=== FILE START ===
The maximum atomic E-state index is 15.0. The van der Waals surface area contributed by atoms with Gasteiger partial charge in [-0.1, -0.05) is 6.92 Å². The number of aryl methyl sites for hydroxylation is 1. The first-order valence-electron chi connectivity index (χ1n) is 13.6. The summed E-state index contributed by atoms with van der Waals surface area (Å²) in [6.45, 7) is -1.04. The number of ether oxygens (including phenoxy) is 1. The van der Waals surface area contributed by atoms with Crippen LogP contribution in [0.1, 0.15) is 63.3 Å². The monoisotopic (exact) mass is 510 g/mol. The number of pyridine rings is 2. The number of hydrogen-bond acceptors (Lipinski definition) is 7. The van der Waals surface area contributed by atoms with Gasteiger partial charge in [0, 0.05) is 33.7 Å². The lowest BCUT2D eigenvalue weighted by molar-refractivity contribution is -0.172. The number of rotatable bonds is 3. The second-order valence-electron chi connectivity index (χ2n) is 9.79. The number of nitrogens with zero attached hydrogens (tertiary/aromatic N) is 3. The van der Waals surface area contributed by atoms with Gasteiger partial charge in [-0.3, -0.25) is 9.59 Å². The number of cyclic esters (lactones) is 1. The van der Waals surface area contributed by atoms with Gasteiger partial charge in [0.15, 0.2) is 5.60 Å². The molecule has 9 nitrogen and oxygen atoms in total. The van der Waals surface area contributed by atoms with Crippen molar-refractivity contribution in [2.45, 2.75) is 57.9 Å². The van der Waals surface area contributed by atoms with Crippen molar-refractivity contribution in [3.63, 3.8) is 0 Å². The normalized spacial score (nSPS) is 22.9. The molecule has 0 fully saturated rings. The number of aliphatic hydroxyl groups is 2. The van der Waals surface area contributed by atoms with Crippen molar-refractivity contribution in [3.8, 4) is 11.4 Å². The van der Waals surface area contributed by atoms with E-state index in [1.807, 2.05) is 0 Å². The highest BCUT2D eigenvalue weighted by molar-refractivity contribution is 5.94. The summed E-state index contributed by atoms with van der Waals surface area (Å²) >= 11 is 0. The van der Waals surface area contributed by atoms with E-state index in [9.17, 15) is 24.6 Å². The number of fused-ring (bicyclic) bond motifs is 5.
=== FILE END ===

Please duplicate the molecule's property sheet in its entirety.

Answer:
The maximum atomic E-state index is 15.0. The van der Waals surface area contributed by atoms with Gasteiger partial charge in [-0.1, -0.05) is 6.92 Å². The number of aryl methyl sites for hydroxylation is 1. The first-order valence-electron chi connectivity index (χ1n) is 13.6. The summed E-state index contributed by atoms with van der Waals surface area (Å²) in [6.45, 7) is -1.04. The number of ether oxygens (including phenoxy) is 1. The van der Waals surface area contributed by atoms with Crippen LogP contribution in [0.1, 0.15) is 63.3 Å². The monoisotopic (exact) mass is 510 g/mol. The number of pyridine rings is 2. The number of hydrogen-bond acceptors (Lipinski definition) is 7. The van der Waals surface area contributed by atoms with Gasteiger partial charge in [0, 0.05) is 33.7 Å². The lowest BCUT2D eigenvalue weighted by molar-refractivity contribution is -0.172. The number of rotatable bonds is 3. The second-order valence-electron chi connectivity index (χ2n) is 9.79. The number of nitrogens with zero attached hydrogens (tertiary/aromatic N) is 3. The van der Waals surface area contributed by atoms with Gasteiger partial charge in [-0.3, -0.25) is 9.59 Å². The number of cyclic esters (lactones) is 1. The van der Waals surface area contributed by atoms with Gasteiger partial charge in [0.15, 0.2) is 5.60 Å². The molecule has 9 nitrogen and oxygen atoms in total. The van der Waals surface area contributed by atoms with Crippen molar-refractivity contribution in [2.45, 2.75) is 57.9 Å². The van der Waals surface area contributed by atoms with Crippen molar-refractivity contribution in [3.63, 3.8) is 0 Å². The normalized spacial score (nSPS) is 22.9. The molecule has 0 fully saturated rings. The number of aliphatic hydroxyl groups is 2. The van der Waals surface area contributed by atoms with Crippen molar-refractivity contribution in [3.8, 4) is 11.4 Å². The van der Waals surface area contributed by atoms with E-state index in [1.807, 2.05) is 0 Å². The highest BCUT2D eigenvalue weighted by molar-refractivity contribution is 5.94. The summed E-state index contributed by atoms with van der Waals surface area (Å²) >= 11 is 0. The van der Waals surface area contributed by atoms with E-state index in [9.17, 15) is 24.6 Å². The number of fused-ring (bicyclic) bond motifs is 5.